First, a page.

Deadlines: News roundup 4/23/09

Posted by Cory Casciato On April - 23 - 2009

deadlines

A daily roundup of all the undead news that shambles into view… Got news tips? E-mail me at cory.casciato[AT]gmail.com.

Another slice of classic literature gets an injection of zombies. This time, H.G. Wells’s War of the Worlds becomes War of the Worlds Plus Blood, Guts and Zombies courtesy of Eric S. Brown. Hm. I think this idea has officially crossed the line from clever to stupid (it is a fine line…). (Fangoria)

If you have been looking at all the zombie video games coming out and saying, “Yes, but I want a kid-friendly, cartoonish zombie game. You know, for kids!” then you are in luck because a cel-shaded zombie game called Zombie Wranglers is on its way! (Destructoid)

Insane bikini-clad zombie-slayer girl video game turned movie Onechanbara is getting a sequel. It’s to be called Chanbara Beauty THE MOVIE vorteX (what?) and you can find pictures and words about the stars here. Hint: they are hot, Asian and scantily clad. (Kotaku)

World’s best print horror mag Fangoria has a piece on zombie master George A. Romero in its upcoming 30th anniversary issue (lots of other stuff too). (Fangoria)

Review: Zombie Movies: The Ultimate Guide

Posted by Cory Casciato On April - 15 - 2009

zmugIf the somewhat scholarly Zombie Movie Encyclopedia wasn’t quite the right zombie movie guide for you, then Glenn Kay’s Zombie Movies: The Ultimate Guide may be a better fit. Kay chronicles more than 300 zombie movies and TV episodes from the original 1932 White Zombie to the 2008 feature Diary of the Dead.

Kay’s book takes a more laid back, film-fan approach to the genre than Dendle did, making it an easier book to read straight through. Interestingly, he starts off with a lengthy and fairly detailed history of  Haiti that seems a little out of place considering the tone of the rest of the book. Still, it’s an interesting read that offers some insight into the origins of the zombie myth in our culture and a little history never hurt anyone, right? Kay organizes the book by era, breaking it into roughly decade-sized chunks. This organization makes it easy to follow the development of the genre, lending the book some of its linear readability, but it necessitates a trip to the index to find a particular film you may have heard referenced by name without knowing the era it is from. Kay doesn’t offer a lot of detail about what criteria he uses to select a film as a zombie film, and although he clearly takes an expansive view of what is or isn’t a zombie, there are few, if any, selections that will upset anyone but total purists.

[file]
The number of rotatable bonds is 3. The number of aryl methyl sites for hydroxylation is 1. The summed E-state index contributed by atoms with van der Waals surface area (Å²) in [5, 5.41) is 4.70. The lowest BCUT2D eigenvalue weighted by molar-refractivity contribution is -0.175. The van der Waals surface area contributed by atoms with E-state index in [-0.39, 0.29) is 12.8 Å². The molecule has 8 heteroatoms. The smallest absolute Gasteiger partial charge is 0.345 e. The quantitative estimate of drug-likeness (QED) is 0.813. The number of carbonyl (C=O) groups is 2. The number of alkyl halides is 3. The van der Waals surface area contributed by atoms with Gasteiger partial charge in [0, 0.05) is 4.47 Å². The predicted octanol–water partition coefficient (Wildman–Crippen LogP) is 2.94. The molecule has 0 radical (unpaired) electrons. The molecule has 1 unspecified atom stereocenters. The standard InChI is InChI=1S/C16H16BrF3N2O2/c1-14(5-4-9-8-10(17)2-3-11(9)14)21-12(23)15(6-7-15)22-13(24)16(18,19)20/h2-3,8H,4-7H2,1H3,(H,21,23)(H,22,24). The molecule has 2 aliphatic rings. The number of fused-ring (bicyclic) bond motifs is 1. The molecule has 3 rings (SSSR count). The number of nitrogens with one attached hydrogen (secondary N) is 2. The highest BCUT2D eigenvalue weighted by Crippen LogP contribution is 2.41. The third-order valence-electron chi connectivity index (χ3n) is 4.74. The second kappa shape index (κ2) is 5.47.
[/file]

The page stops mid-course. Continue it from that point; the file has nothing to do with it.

Most of the entries are given a third to half a page of discussion, with more important works (Romero’s films, for example) receiving as many as several pages and lesser works covered in one or two paragraphs. He rounds up lots of minor films with a mere mention in end-of-chapter lists. Though he doesn’t cover video games with their own entries, he does discuss their impact on the genre at several points. Each movie that gets a full entry is also rated, but he uses an obscure set of symbols to denote their rankings, making them a pain to use. A simple one-to-four star rating system would have been preferable to trying to remember what a zombie figure with a stick through its midsection denotes. Like any review, some of his takes seem spot on and others earn a puzzled “WTF? Is he serious?” He does a good job justifying his positions, for the most part, so at least you’ll know why he likes that turd you hated so much.  He wraps the book with a chapter on the 25 greatest zombie movies of all time, a list that is sure to cause some contention among serious fans. For what it is worth, I agreed with about half his list, while the rest ranged from debatably justifiable to sheer insanity.